• latest run: Dec 20, 2004, as per Spring Framework team feedback.

AWbench internals

Summary

AWbench is a micro benchmark suite, which aims at staying simple. The test application is very simple, and AWbench is mainly the glue around the test application that applies one or more very simple advice / interceptor of the framework of your choice.

AWbench comes with an Ant script that allows you to run it on you own box, and provide some improvement if you know some for a particular framework.

What is the scope for the benchmark?

So far, AWbench includes method execution pointcuts, since call side pointcuts are not supported by proxy based framework (Spring AOP, cglib, dynaop etc).

The awbench.method.Execution class is the test application, and contains one method per construct to bench. An important fact is that bytecode based AOP may provide much better performance for before advice and after advice, as well as much better performance when it comes to accessing contextual information.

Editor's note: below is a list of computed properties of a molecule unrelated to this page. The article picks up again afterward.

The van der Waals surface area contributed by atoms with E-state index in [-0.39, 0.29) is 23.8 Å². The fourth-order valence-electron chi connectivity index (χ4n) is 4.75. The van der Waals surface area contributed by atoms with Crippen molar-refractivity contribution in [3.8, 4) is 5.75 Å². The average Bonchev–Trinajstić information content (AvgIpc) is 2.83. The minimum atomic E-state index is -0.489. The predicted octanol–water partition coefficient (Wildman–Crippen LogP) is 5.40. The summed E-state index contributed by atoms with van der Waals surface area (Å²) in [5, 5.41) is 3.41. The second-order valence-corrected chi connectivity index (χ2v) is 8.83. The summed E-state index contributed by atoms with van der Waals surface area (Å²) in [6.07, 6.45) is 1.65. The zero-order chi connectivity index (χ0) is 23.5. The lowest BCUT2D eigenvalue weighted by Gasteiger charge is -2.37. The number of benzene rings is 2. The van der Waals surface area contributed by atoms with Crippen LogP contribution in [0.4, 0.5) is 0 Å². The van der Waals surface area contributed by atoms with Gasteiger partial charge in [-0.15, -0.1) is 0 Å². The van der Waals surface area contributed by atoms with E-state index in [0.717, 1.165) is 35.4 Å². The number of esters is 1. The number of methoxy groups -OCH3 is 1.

Indeed, proxy based frameworks are very likely to use reflection to give the user access to intercepted method parameters at runtime from within an advice, while bytecode based AOP may use more advanced constructs to provide access at the speed of a statically compiled access.

The current scope is thus:

For method execution pointcut

Construct

Contextual information access

Notes

 

 

 

before advice

none

 

before advice

static information (method signature etc)

 

before advice

contextual information accessed reflectively

Likely to use of casting and unboxing of primitives

before advice

contextual information accessed with explicit framework capabilities

Only supported by AspectJ and AspectWerkz 2.x

 

 

 

after advice

none

 

after returning advice

return value

 

after throwing advice

exception instance

 

 

 

 

before + after advice

none

 

 

 

 

around advice

optimized